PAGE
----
Do headsails make a rig more efficient by definition?

Discussion in 'Sailboats' started by SailsAhead, Oct 22, 2018.

  1. SailsAhead
    Joined: Oct 2018
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    Location: Germany

    SailsAhead New Member

    I'm contemplating what rig to choose for my ~21ft custom sailboat. Ease of handling is of utmost importance to me, hence the appeal of a headsail-less rig, but i do not want to sacrifice too much speed.

    If the boat's speed plays a role in answering the efficiency question assume it will not exceed about 6.2 knots (hull speed) while going windward.

    Assume the total sail area will be about 16 square meter (172 square foot) for the singe mainsail or mainsail and jib in total.
     
  2. Blueknarr
    Joined: Aug 2017
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    Location: Colorado

    Blueknarr Senior Member

    Welcome to the forum

    Starting another rig style debate?

    My axiom of fingers;
    For every rule of thumb quoted here, there will be at least four fingers of exception pointing in different directions.

    To say that one type of rig is always more efficient, faster or better than another, in all situations is absurdly simplistic.

    I will say:
    A well designed rig which coherently utilizes both the air foils and aquatic foils will usually out perform a slapped together rig. Regardless of any style difference between the two.
    The number of sail shape controls will greatly enhance a rigs performance potential. Because it is the sailer's knowledge and skill at fine tuning that has the most significant effect on boat speed.

    IMO sloop rigs have only a slightly more performance potential than cat rigs. Sloops have the additional potential adjustments offered by the jibs.

    I find sloops easy enough to handle and enjoy tweeking the sail shape.

    If you find jibs inconvenient, or just want to hoist it and forget it, then go cat rigged.
     
    Last edited: Oct 22, 2018
    JamesG123 likes this.
  3. CT249
    Joined: May 2003
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    CT249 Senior Member

    Blueknarr said it well. If I may say one thing, though, it's that cat rigs have been clearly proven to have higher speeds in classes with very low drag such as Moths, A Class and C Class cats while sloops are clearly faster in other classes. So as Blueknarr says, it's simplistic to say that one rig is always better than another.

    As a broad rule of thumb it can be argued that the higher the hull drag, the more important it is to have a big headsail. The small cat rigged cruiser/racers that were built in the '80s (mainly the Australian Alien, the Freedoms and perhaps the little Farr design for Italy) normally seemed to be slowed down by their rigs - just about all the Aliens, for example, have been converted to sloop rig as far as I can see.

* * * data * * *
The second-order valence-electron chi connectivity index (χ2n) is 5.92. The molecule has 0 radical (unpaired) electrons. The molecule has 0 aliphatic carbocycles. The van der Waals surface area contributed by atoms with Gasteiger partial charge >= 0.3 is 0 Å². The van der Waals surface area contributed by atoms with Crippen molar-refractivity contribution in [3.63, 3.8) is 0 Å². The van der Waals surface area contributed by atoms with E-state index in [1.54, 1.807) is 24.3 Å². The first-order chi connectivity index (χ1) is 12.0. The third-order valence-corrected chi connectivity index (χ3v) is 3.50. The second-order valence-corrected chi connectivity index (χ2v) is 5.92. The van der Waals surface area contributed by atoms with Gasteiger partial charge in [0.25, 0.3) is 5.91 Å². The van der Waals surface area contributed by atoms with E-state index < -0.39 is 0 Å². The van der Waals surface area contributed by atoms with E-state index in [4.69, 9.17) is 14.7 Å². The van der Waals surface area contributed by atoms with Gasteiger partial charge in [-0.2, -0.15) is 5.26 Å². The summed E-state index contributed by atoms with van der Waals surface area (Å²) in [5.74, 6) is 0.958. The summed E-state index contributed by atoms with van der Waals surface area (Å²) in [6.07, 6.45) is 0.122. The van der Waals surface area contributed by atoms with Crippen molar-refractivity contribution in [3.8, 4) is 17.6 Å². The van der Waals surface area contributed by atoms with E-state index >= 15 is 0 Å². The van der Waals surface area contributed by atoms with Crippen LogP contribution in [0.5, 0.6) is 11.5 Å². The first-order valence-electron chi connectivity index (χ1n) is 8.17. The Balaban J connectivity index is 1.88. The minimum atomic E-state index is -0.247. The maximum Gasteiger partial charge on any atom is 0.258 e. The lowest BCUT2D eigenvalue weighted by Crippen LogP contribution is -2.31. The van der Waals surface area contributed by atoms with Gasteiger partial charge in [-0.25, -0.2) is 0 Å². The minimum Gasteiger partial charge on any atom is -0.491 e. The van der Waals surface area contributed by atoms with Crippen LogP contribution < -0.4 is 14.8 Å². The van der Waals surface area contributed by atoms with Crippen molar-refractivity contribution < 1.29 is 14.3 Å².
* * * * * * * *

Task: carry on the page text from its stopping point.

4. The Q
    Joined: Feb 2014
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    The Q Senior Member

    It's perfectly possible to have a furling self tacking jib, if you worried about ease of handling..
     

  5. rob denney
    Joined: Feb 2005
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    rob denney Senior Member

    I doubt you will notice much, if any difference in a 21 footer. If ease of handling is paramount, then removing the headsail is a no brainer. The taller rig will see more breeze in light wind, the mast head will bend in heavier wind, assuming an unstayed rig. These will be of more importance than which is theoretically better. The no headsail rig will be far faster on a broad reach where the headsail is not working. Unless you can sheet the headsail well outboard, it will also be slower on a 90 degree reach. Tacking will be quicker and easier with the unstayed rig (unless the stayed one has a self tacking jib, which is even more work to trim correctly on a reach), gybing will be far safer and easier in strong wind. Hoisting, reefing and lowering the sail regardless of wind strength or direction is a big plus for the unstayed rig, especially if you are short handed or sailing without a motor. Fully battened sails are much more sedate when eased than unbattened.

    Check out the Wylie cats Wyliecat Performance Yachts: Wishbone Cat Rig http://www.wyliecat.com/wishbone_rig/index.html. These are more or less state of the art, far more relevant than boats built in the 80's.

    Build the mast yourself and the unstayed one will be cheaper.
     
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